Reference points should be set according to clearly defined management objectives for a stock (Hilborn 2020). Common management objectives include maximising sustainable food production, maximising economic returns from fishing, or maintaining a stock that is important for broader ecosystem function, such as an important prey species, at a precautionary biomass level (Haddon et al. 2013, Hilborn et al. 2020). While pursuing these objectives, there is the ongoing need to avoid breaching limit reference points.

Limit reference points tend to be set where irreversible (or slowly reversible) recruitment impairment would occur.

Within the Food and Agriculture Organization of the United Nations (FAO) for status reporting framework, a stock is considered to be:

  • ‘overexploited’ if present biomass is found to be <40 percent of unfished biomass  
  • ‘fully exploited’ if present biomass is between 40 and 60 percent of unfished biomass, and  
  • ‘underexploited’ if present biomass is >60 percent of unfished biomass.

Customising reference points

When fisheries managers set reference points, where possible they use species-specific information to account for a stock’s population parameters. These may include characteristics such as how long it lives, how quickly it grows and how quickly it starts to reproduce. There’s a delicate balancing act in management to account for the natural variability of a species over time, fishing activity and responses to other environmental factors.

A species that is short-lived, fast growing and reproduces rapidly might have lower reference points for biomass, allowing greater fishing effort, than a slow growing species that matures later in life and produces fewer offspring.

However, fast-growing, short-lived species typically have large natural variations in their abundance, and excessive fisher pressure that coincides with a period of naturally low abundance or poor recruitment can cause a fishery to collapse (Haddon et al. 2013). So, in some cases, dynamic reference points may work to better reflect current circumstances and adapt to changing ones.

In other cases, a stock’s reproductive potential (e.g. egg production) may be estimated. Some fisheries scientists have argued that measuring egg production would capture changes in fecundity, egg viability, and sex ratio within a stock (Kell et al. 2015). In a different context, the Daily Egg Production Method (DEPM) is generally the most practical method for estimating biomass for small pelagic species (e.g. sardines) (Ward et al. 2018).

The role of a stock within its ecosystem is also an important consideration when setting reference points. Key prey or forage species, for example, may require conservative reference points to maintain ecosystem integrity.


Every two years, the FRDC funds and manages the collation of the Status of Australian Fish Stocks Reports (SAFS). These bring together available biological, catch and effort information to determine the status of Australia’s key wild-catch fish stocks from state, territory and Commonwealth fishery jurisdictions.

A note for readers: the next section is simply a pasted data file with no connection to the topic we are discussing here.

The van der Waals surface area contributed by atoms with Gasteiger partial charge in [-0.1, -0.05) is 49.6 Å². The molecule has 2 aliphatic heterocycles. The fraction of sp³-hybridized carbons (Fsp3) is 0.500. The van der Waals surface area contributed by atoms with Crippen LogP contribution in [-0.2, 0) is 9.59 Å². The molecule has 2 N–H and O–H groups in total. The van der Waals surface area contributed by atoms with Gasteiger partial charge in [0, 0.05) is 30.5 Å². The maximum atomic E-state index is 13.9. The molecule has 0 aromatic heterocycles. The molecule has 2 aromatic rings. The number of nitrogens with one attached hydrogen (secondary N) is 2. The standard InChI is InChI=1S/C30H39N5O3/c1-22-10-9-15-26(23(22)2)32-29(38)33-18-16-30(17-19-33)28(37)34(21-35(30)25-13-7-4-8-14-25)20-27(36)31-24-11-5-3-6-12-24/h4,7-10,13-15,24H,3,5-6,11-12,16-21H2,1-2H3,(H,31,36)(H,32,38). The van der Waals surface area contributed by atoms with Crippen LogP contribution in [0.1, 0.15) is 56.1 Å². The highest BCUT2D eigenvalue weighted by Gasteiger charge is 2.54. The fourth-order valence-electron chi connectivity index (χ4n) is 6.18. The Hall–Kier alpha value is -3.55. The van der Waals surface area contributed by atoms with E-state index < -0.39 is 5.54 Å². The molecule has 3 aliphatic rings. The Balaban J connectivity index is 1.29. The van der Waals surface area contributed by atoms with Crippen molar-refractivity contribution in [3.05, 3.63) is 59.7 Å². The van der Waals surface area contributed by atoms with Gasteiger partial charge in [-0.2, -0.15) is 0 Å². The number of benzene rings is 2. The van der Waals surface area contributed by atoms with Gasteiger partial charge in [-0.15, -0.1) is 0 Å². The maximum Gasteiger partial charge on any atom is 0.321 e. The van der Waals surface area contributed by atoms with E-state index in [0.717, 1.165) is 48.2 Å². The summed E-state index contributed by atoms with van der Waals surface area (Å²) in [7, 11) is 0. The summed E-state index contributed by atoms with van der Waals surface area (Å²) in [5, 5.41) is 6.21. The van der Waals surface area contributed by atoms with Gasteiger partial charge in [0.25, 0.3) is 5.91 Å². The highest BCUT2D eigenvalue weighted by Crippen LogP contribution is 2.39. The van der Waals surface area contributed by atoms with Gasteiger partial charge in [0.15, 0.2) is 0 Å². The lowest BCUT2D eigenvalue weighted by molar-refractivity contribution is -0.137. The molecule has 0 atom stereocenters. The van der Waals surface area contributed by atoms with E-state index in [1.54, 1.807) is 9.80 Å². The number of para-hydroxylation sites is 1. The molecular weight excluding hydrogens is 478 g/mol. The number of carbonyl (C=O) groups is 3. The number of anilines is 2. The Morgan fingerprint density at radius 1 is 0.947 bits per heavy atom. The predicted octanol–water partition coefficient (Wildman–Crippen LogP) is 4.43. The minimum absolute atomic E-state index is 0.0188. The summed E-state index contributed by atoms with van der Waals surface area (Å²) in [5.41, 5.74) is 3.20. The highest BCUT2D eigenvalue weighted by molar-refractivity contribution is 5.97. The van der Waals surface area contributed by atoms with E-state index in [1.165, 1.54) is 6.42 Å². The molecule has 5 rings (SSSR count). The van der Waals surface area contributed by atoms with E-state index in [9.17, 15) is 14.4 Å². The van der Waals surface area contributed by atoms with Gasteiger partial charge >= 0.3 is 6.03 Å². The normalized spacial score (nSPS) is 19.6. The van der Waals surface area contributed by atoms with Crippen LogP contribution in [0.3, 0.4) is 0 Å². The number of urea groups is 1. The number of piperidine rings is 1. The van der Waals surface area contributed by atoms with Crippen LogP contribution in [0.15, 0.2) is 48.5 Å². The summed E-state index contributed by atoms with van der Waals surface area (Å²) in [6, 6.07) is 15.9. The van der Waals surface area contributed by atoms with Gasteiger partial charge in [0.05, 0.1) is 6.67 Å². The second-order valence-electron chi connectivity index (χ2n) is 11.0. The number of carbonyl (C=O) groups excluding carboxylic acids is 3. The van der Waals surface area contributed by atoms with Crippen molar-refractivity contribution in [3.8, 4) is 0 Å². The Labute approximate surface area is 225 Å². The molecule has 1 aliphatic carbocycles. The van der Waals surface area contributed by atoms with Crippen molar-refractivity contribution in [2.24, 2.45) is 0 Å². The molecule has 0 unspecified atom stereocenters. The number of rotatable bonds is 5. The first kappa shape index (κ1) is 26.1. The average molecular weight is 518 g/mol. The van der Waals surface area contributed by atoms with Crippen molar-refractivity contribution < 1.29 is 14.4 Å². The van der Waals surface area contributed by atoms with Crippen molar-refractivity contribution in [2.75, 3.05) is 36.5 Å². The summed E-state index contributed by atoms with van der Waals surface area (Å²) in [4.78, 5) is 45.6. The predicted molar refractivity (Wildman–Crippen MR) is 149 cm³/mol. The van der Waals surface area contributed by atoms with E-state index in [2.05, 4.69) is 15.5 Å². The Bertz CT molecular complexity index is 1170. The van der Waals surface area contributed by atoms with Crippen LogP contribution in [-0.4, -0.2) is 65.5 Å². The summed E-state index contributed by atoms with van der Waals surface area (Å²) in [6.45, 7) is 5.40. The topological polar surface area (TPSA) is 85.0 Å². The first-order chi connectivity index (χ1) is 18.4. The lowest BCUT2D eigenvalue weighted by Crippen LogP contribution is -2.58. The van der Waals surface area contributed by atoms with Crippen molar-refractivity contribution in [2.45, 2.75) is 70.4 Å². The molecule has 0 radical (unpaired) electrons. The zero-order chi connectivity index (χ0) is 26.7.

SAFS reports are used by a range of stakeholders, including fisheries managers and scientists, consumers, and the seafood industry (including retailers). The reports are available on the SAFS website (, and via a user-friendly app, so consumers can use the findings to inform their purchases.

SAFS statuses represent a composite consideration of biomass and fishing mortality; for example, a ‘sustainable’ status requires evidence that both biomass and fishing mortality are above the limit reference point.

The SAFS framework does not define particular ‘one size fits all’ levels of biomass or fishing mortality as limit reference points. Rather, the limit reference point for biomass is defined as the point at which recruitment (the process by which new generations of young fish join the population) is likely to be impaired. Similarly, the limit reference point for fishing mortality in SAFS is the level of fishing pressure likely to either drive the stock towards the point of recruitment impairment, or prevent its recovery if impairment has already occurred. Teams of authors from each jurisdiction work together to define these points for each stock.

Since July 2018, SAFS summary information has also been used to inform Australia’s progress against UN Sustainable Development Goal 14.4.1 (the proportion of fish stocks within biologically sustainable levels).

The SAFS stock status framework is portrayed diagrammatically below: 

Overview SAFS stock status

More details about SAFS are accessible online at


Kell, L.T., Nash, R.D.M., Dickey-Collas, M., Mosqueira, I., Szuwalski, C. (2015). Is spawning stock biomass a robust proxy for reproductive potential? Fish and Fisheries

Ward, T.M., Carroll, J., Grammer, G.L., James, C., McGarvey, R., Smart, J. & Ivey, A.R. Improving the precision of estimates of egg production and spawning biomass obtained using the Daily Egg Production Method, Fisheries Research and Development Corporation Report 2014-026.